Olympic Air will become an Aegean Airlines subsidiary as of October 18 following to the decision by the European Commission competition authorities on Wednesday that cleared the merger of the country’s two biggest air carriers.
The main argument behind the Commission’s favorable verdict was the poor financial state of Olympic, which Brussels believes means it would not have survived in the Greek market without the Aegean merger, and Aegean would have enjoyed a monopoly anyway.
The Commission had rejected the merger two years ago, but Olympic was a much larger company at a time than what it is now, Competition Commissioner Joaquin Almunia said on Wednesday. Olympic had 32 aircraft two years ago against 15 today, and the competition with Aegean concerned 4 million passengers per year in 2011 against just 950,000 today.
The statement by the Commission also noted that the flight schedules of the two carriers currently overlap on no more than five domestic routes (from Athens to Hania, Mytilini, Santorini, Corfu and Kos), and that the financial crisis in Greece has shrunk demand for domestic routes by 26 percent in three years, from 6.1 million passengers in 2009 to 4.5 million last year.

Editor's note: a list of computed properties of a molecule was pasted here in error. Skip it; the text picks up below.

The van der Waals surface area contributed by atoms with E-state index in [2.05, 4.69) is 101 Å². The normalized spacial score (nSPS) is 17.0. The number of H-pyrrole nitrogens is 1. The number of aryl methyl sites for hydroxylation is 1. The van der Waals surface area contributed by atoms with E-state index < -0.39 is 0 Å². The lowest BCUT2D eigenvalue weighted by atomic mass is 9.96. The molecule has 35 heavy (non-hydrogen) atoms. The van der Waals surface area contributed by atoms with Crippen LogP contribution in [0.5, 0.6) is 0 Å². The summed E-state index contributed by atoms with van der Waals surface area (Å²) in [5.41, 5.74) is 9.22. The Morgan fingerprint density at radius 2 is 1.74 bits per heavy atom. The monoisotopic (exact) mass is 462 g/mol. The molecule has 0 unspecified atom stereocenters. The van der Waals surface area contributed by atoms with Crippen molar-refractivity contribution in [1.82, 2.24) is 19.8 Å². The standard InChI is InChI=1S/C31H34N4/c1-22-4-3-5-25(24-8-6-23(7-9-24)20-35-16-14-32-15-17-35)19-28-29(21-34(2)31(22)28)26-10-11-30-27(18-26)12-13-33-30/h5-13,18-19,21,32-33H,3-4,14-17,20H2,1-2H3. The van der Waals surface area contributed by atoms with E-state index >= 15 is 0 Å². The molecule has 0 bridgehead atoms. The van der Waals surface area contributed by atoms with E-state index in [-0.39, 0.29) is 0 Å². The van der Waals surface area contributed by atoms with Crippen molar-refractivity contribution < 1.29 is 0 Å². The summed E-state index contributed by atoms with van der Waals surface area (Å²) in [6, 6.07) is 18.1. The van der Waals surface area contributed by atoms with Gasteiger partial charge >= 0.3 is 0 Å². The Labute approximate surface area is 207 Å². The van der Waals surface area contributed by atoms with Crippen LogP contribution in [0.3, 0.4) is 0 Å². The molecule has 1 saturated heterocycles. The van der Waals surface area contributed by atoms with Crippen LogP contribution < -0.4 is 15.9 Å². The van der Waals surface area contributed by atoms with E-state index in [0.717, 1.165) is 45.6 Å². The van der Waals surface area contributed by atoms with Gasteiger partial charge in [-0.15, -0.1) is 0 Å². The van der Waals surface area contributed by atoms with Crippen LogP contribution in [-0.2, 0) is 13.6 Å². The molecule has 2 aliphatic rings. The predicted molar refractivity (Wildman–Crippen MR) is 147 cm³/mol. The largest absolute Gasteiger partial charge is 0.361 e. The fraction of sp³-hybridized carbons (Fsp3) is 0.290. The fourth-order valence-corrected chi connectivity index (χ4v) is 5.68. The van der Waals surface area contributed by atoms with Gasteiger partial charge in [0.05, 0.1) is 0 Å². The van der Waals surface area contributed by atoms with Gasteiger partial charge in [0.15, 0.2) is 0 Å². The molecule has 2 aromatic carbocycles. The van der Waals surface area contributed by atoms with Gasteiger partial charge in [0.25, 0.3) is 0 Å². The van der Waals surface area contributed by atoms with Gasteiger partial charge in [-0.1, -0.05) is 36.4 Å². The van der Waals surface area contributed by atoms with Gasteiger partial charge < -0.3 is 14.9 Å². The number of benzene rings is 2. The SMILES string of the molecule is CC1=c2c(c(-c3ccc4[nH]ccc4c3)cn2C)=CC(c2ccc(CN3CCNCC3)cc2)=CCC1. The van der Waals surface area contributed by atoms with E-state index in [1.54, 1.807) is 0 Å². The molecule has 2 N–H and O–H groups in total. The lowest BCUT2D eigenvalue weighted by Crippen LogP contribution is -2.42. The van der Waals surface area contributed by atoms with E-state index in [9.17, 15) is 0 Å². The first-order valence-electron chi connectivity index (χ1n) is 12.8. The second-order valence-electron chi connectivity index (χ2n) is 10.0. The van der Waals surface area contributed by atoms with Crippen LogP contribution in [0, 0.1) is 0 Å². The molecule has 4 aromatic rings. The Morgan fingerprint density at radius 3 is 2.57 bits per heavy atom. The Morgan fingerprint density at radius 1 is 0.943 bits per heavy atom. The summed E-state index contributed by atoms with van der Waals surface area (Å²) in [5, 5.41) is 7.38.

The business plan after the 72-million-euro buyout of Olympic by Aegean provides for the operation of the former as a subsidiary from next week. Flight staff will be largely unaffected though staff cuts will come, mainly from the merger of the administrative and financial services of the two companies.
Last year Aegean President Eftyhios Vassilakis had said that the aim was for the two companies to operate a combined fleet of 48-50 aircraft. Between them they currently have 45.